Young, Benjamin Percy; Young, Nola Ayers. 1949. Designed by F. Botel. University of Illinois at Urbana-Champaign Library. John Starr Stewart Ex Libris Collection. Courtesy of the University of Illinois at Urbana-Champaign Library.
Margaret M. McPherson. n.d. Designed by Julius J. Lankes. West Chicago Public Library District. Cornelia Neltnor Anthony and Frank D. Anthony Book Plate Collection. Courtesy of the West Chicago Public Library District.
Roberts, IL beekeeper, 1941. September 10, 1941. Photographed by Charles Menees. McLean County Museum of History. Pantagraph Negatives Collection 1940 – 1945. Courtesy of the McLean County Museum of History.

Want to see more? 

Visit the IDHH to view even more items related to bees.

Ice, Ice, Skating – Gliding into the New Year

As a native Texan, I have always regarded winter sports with a healthy amount of both respect and fear. However, an exception to this innate mindset was made every four years with the performance of the Winter Olympics. For those few weeks, I was awed by the grace of the figure skaters, the fearlessness of the luge racers, and the gravity-defying feats of snowboarders in the half-pipe. With the winter season in full swing here in Illinois, and the 2022 Winter Olympics just around the corner, the IDHH would like to feature a staple winter sport: ice skating.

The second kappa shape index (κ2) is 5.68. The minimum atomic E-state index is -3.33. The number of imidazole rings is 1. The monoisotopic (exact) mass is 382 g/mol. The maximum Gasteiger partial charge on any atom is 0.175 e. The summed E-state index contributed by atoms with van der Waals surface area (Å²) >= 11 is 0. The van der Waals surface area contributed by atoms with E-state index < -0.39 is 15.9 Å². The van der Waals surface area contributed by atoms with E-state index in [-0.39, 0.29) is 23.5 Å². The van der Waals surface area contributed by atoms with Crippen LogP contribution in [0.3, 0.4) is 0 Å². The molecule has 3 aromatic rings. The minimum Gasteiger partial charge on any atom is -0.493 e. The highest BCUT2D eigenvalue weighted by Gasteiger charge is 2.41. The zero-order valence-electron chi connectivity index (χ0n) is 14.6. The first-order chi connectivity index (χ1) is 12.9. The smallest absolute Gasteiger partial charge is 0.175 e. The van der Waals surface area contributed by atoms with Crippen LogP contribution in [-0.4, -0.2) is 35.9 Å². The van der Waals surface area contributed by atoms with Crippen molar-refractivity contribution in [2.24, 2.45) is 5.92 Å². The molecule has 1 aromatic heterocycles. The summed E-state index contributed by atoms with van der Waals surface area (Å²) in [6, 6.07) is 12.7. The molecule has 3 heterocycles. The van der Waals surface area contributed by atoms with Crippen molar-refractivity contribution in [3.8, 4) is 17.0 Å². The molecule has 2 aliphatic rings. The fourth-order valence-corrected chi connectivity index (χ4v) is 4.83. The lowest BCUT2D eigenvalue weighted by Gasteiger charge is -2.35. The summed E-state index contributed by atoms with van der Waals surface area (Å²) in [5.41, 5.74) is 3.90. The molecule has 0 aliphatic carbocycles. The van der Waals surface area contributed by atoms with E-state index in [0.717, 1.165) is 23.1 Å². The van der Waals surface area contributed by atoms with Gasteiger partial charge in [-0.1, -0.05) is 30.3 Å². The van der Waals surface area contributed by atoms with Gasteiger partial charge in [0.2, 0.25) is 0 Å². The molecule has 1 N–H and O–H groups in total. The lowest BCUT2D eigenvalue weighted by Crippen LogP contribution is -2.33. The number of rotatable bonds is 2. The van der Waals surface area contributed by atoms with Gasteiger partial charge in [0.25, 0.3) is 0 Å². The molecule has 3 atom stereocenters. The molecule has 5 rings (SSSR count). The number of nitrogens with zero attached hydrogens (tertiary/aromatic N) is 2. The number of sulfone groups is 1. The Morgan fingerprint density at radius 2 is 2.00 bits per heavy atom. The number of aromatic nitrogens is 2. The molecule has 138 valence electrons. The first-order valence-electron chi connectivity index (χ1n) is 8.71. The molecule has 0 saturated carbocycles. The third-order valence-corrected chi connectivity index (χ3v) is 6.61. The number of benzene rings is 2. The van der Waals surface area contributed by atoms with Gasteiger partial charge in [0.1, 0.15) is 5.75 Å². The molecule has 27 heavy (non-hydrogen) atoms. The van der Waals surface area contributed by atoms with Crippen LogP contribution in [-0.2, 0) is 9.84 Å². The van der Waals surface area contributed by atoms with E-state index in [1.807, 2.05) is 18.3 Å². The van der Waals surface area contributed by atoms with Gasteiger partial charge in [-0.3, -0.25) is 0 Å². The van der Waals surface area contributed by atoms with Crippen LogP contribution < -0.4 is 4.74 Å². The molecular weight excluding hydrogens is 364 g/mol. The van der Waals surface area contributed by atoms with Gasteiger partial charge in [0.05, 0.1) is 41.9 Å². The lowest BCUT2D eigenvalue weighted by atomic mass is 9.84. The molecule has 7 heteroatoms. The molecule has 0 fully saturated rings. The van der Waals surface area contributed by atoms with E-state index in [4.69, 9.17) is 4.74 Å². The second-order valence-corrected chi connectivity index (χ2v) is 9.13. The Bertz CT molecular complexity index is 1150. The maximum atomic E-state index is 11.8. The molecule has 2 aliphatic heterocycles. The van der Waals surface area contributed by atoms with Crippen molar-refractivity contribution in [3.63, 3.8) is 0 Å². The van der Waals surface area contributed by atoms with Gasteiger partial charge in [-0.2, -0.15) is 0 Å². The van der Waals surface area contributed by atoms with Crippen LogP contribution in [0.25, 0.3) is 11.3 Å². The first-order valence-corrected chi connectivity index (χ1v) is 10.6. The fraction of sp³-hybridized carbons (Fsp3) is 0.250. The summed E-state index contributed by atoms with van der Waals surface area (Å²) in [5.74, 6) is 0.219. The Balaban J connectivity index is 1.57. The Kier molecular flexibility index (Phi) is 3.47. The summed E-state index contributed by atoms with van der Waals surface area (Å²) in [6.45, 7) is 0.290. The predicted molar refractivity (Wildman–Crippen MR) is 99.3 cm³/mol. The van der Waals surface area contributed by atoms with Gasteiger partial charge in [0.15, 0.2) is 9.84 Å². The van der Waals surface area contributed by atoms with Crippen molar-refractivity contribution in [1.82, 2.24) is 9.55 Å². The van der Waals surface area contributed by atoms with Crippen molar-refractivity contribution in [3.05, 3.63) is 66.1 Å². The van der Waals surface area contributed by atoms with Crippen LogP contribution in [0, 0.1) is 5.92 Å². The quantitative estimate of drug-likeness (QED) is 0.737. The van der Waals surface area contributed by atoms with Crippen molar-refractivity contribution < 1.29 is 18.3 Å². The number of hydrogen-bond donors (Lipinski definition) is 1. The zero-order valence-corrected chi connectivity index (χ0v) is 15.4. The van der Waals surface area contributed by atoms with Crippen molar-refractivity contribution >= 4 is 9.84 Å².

Ice skating is believed to have developed in Scandinavia as early as 1000 BCE, using skates initially made from the bones of elk, oxen, reindeer, and other animals. While it is not exactly known when metal blades were introduced in the construction of ice skates , Dutch paintings from the 17th century clearly depict skaters gliding along on metal blades. Gaining in popularity as a recreational pastime in the 1800s, the activity eventually reached North America and a number of skating clubs were established in major cities in the Northern Hemisphere. Toward the end of the century, the sport would be indelibly changed in 1876 with the creation of the first rink using artificially frozen ice –  the Glaciarium in London. The artificial ice rink in Madison Square Gardens opened soon after in 1879 and the innovation of creating artificial rinks led to the rise of various skating sports and a desire for ice shows as popular entertainment. Eventually, ice skating would make its debut in the 1908 Summer Olympics, with speed skating to follow as an event at the first official winter games in 1924.